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Conditioned food aversion mediated by odour cue and microencapsulated levamisole to avoid predation by canids

  • Jorge TobajasEmail author
  • Pilar Gómez-Ramírez
  • Pedro María-Mojica
  • Isabel Navas
  • Antonio Juan García-Fernández
  • Pablo Ferreras
  • Rafael Mateo
Original Article

Abstract

Worldwide, predators and humans are in conflict for resources such as game species or livestock, especially in the case of wild canids. One non-lethal method to reduce predation is conditioned food aversion (CFA), in which animals learn to avoid a food due to the illness after ingestion, caused by the addition of an undetected chemical compound. CFA can be enhanced by adding an artificial odour cue, in a process known as taste-potentiated odour aversion (TPOA). We tested CFA and TPOA with three experimental groups of penned dogs. Food was offered with a combination of microencapsulated levamisole + vanilla odour (ODO), microencapsulated levamisole (LEV), or plain food as a control. The aims were (a) to test whether dogs detected the microencapsulated levamisole, (b) to analyse the strength and extinction time of CFA induced by microencapsulated levamisole, and (c) to analyse the strength and extinction time of TPOA. Two-choice tests were carried out during 11 post-conditioning months, and two reinforcements with microencapsulated levamisole were performed during the first post-conditioning month. In the first post-conditioning test, ODO and LEV groups ate significantly less untreated food than control group. After reinforcement, the dogs in LEV group resumed eating the food. Three of four dogs in ODO group showed long-lasting CFA until the 11th month. These results show that TPOA could be used to induce odour aversion on canids and that the odour cue overshadows the slight bitter taste of microencapsulated levamisole. These results show TPOA as a promising tool to reduce predation by wild canids.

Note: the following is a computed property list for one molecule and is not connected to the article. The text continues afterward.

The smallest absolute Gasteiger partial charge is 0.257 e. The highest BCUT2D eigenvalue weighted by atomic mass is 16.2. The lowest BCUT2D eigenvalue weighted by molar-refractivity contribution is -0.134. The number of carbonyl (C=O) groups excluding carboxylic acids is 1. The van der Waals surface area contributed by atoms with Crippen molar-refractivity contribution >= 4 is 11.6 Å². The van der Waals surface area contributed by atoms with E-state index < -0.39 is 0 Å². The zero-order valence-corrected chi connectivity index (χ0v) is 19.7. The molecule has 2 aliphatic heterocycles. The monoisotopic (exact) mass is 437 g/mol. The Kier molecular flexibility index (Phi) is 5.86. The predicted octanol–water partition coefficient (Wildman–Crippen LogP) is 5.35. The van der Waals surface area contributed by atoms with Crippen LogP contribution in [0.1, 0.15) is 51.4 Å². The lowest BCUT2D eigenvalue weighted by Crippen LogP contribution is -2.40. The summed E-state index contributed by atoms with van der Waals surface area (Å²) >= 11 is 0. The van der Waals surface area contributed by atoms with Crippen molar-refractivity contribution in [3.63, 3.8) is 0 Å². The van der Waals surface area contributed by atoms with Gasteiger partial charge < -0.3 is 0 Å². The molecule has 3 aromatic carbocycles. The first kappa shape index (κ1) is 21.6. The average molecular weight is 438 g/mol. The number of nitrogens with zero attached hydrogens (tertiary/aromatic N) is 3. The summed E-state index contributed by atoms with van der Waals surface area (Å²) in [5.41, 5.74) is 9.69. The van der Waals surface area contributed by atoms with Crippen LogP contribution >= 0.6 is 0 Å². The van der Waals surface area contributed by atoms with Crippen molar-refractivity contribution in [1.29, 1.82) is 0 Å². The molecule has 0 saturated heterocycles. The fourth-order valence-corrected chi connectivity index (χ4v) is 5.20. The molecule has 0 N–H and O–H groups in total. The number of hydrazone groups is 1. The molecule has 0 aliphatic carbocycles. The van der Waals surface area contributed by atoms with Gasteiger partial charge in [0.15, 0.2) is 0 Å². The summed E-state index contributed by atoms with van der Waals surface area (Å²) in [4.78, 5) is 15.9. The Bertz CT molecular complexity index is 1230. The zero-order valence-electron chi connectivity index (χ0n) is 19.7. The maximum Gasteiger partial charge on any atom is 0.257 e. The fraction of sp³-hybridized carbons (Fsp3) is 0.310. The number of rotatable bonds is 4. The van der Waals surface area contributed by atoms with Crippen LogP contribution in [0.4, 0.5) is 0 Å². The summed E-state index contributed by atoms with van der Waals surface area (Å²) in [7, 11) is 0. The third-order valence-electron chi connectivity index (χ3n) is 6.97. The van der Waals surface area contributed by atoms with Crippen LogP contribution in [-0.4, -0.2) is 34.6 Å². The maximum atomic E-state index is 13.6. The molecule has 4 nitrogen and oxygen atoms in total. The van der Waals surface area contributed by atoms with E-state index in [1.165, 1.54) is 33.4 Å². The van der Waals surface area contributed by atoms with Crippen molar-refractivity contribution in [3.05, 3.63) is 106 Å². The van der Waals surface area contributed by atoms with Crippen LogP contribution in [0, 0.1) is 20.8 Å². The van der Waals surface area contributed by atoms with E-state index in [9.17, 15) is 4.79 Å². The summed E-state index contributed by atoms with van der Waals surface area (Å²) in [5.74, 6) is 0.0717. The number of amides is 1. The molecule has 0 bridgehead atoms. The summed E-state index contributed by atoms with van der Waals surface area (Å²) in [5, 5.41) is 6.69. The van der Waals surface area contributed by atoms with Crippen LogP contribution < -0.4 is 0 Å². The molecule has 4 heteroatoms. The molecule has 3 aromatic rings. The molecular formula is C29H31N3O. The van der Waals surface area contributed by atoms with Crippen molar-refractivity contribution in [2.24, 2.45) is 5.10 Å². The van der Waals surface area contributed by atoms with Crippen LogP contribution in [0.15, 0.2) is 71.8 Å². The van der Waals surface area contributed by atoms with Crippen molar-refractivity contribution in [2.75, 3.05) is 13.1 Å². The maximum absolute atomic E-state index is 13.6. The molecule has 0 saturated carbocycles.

Keywords

Learned aversion Conditioned taste aversion Dog Predation conflict Non-lethal predation control Wildlife management 

Notes

Acknowledgments

We thank Nuria García and José J. Cerón for the welfare and analytical support, respectively. Thanks to Josep Ramon Ticó from the Service of Development of Medicines (Pharmacy Faculty, University of Barcelona) for developing the levamisole microencapsulation. Thanks to the anonymous referees for improving the manuscript.

Funding information

This study is a result of CGL2013–40975-R project, from I + D + I National Plan funded by the Spanish Ministry of Economy and Competitiveness. Jorge Tobajas benefitted from a FPI PhD scholarship (BES-2014-068987) funded by the Spanish Ministry of Economy and Competitiveness.

Compliance with ethical standards

Conflict of interest

The authors declare that they have no conflict of interest.

Ethical approval

All applicable international, national, and/or institutional guidelines for the care and use of animals were followed. All procedures performed in studies involving animals were in accordance with the ethical standards of the institution or practice at which the studies were conducted.

Supplementary material

10344_2019_1271_MOESM1_ESM.docx (26 kb)
ESM 1 (DOCX 26 kb)

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Copyright information

© Springer-Verlag GmbH Germany, part of Springer Nature 2019

Authors and Affiliations

  1. 1.Instituto de Investigación en Recursos Cinegéticos (IREC)CSIC-UCLM-JCCMCiudad RealSpain
  2. 2.Toxicology Area, Department of Health Sciences, Faculty of VeterinaryUniversity of MurciaMurciaSpain
  3. 3.Toxicology and Risk Assessment Group, Biomedical Research Institute of Murcia (IMIB-Arrixaca)University of MurciaMurciaSpain

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